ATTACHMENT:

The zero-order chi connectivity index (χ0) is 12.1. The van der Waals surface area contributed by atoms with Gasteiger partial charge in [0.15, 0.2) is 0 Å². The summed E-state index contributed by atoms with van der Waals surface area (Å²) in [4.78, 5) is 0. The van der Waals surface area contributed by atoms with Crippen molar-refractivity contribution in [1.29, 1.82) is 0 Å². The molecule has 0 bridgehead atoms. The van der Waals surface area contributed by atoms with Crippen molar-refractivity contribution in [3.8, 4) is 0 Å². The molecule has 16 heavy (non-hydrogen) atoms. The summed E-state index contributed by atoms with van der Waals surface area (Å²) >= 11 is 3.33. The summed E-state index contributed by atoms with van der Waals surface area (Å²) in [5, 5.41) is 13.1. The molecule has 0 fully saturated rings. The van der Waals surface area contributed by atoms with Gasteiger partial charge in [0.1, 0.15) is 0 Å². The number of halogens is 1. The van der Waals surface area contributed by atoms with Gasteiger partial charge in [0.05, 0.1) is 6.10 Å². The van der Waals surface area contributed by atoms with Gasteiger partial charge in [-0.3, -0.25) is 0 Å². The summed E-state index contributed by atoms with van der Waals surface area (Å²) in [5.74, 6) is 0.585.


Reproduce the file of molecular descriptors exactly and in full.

The zero-order chi connectivity index (χ0) is 12.1. The van der Waals surface area contributed by atoms with Gasteiger partial charge in [0.15, 0.2) is 0 Å². The summed E-state index contributed by atoms with van der Waals surface area (Å²) in [4.78, 5) is 0. The van der Waals surface area contributed by atoms with Crippen molar-refractivity contribution in [1.29, 1.82) is 0 Å². The molecule has 0 bridgehead atoms. The van der Waals surface area contributed by atoms with Crippen molar-refractivity contribution in [3.8, 4) is 0 Å². The molecule has 16 heavy (non-hydrogen) atoms. The summed E-state index contributed by atoms with van der Waals surface area (Å²) >= 11 is 3.33. The summed E-state index contributed by atoms with van der Waals surface area (Å²) in [5, 5.41) is 13.1. The molecule has 0 fully saturated rings. The van der Waals surface area contributed by atoms with Gasteiger partial charge in [0.1, 0.15) is 0 Å². The number of halogens is 1. The van der Waals surface area contributed by atoms with Gasteiger partial charge in [0.05, 0.1) is 6.10 Å². The van der Waals surface area contributed by atoms with Gasteiger partial charge in [-0.3, -0.25) is 0 Å². The summed E-state index contributed by atoms with van der Waals surface area (Å²) in [5.74, 6) is 0.585.